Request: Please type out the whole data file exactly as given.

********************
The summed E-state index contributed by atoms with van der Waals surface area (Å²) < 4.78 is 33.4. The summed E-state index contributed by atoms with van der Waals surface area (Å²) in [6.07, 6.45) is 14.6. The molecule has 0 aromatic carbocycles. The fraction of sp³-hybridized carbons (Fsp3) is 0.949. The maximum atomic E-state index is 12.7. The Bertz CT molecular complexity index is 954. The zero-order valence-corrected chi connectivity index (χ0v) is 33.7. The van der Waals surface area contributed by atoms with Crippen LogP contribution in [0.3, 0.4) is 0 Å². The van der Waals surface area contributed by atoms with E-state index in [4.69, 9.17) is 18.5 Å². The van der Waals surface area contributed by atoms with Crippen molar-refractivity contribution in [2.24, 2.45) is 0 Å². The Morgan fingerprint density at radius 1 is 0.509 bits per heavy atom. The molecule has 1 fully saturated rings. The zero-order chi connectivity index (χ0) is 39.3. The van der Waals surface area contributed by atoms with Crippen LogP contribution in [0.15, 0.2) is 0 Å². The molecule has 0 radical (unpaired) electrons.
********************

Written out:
The summed E-state index contributed by atoms with van der Waals surface area (Å²) < 4.78 is 33.4. The summed E-state index contributed by atoms with van der Waals surface area (Å²) in [6.07, 6.45) is 14.6. The molecule has 0 aromatic carbocycles. The fraction of sp³-hybridized carbons (Fsp3) is 0.949. The maximum atomic E-state index is 12.7. The Bertz CT molecular complexity index is 954. The zero-order valence-corrected chi connectivity index (χ0v) is 33.7. The van der Waals surface area contributed by atoms with Crippen LogP contribution in [0.3, 0.4) is 0 Å². The van der Waals surface area contributed by atoms with E-state index in [4.69, 9.17) is 18.5 Å². The van der Waals surface area contributed by atoms with Crippen molar-refractivity contribution in [2.24, 2.45) is 0 Å². The Morgan fingerprint density at radius 1 is 0.509 bits per heavy atom. The molecule has 1 fully saturated rings. The zero-order chi connectivity index (χ0) is 39.3. The van der Waals surface area contributed by atoms with Crippen LogP contribution in [0.15, 0.2) is 0 Å². The molecule has 0 radical (unpaired) electrons.